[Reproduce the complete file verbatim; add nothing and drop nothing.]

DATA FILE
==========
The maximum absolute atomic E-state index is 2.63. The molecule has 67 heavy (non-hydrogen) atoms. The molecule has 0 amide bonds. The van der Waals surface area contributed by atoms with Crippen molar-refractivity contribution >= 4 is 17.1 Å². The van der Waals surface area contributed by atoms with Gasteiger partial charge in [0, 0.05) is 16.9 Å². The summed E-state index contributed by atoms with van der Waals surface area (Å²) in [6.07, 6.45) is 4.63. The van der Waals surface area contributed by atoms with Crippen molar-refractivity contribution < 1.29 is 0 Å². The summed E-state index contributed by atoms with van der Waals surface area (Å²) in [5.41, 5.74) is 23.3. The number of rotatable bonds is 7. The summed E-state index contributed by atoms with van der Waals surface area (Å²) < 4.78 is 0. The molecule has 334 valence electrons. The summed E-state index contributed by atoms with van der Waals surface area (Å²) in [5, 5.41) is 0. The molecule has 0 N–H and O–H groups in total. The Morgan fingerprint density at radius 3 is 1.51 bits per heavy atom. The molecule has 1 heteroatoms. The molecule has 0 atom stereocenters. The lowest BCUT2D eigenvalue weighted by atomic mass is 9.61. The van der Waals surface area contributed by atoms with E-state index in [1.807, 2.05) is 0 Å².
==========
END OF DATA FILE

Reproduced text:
The maximum absolute atomic E-state index is 2.63. The molecule has 67 heavy (non-hydrogen) atoms. The molecule has 0 amide bonds. The van der Waals surface area contributed by atoms with Crippen molar-refractivity contribution >= 4 is 17.1 Å². The van der Waals surface area contributed by atoms with Gasteiger partial charge in [0, 0.05) is 16.9 Å². The summed E-state index contributed by atoms with van der Waals surface area (Å²) in [6.07, 6.45) is 4.63. The van der Waals surface area contributed by atoms with Crippen molar-refractivity contribution < 1.29 is 0 Å². The summed E-state index contributed by atoms with van der Waals surface area (Å²) in [5.41, 5.74) is 23.3. The number of rotatable bonds is 7. The summed E-state index contributed by atoms with van der Waals surface area (Å²) < 4.78 is 0. The molecule has 334 valence electrons. The summed E-state index contributed by atoms with van der Waals surface area (Å²) in [5, 5.41) is 0. The molecule has 0 N–H and O–H groups in total. The Morgan fingerprint density at radius 3 is 1.51 bits per heavy atom. The molecule has 1 heteroatoms. The molecule has 0 atom stereocenters. The lowest BCUT2D eigenvalue weighted by atomic mass is 9.61. The van der Waals surface area contributed by atoms with E-state index in [1.807, 2.05) is 0 Å².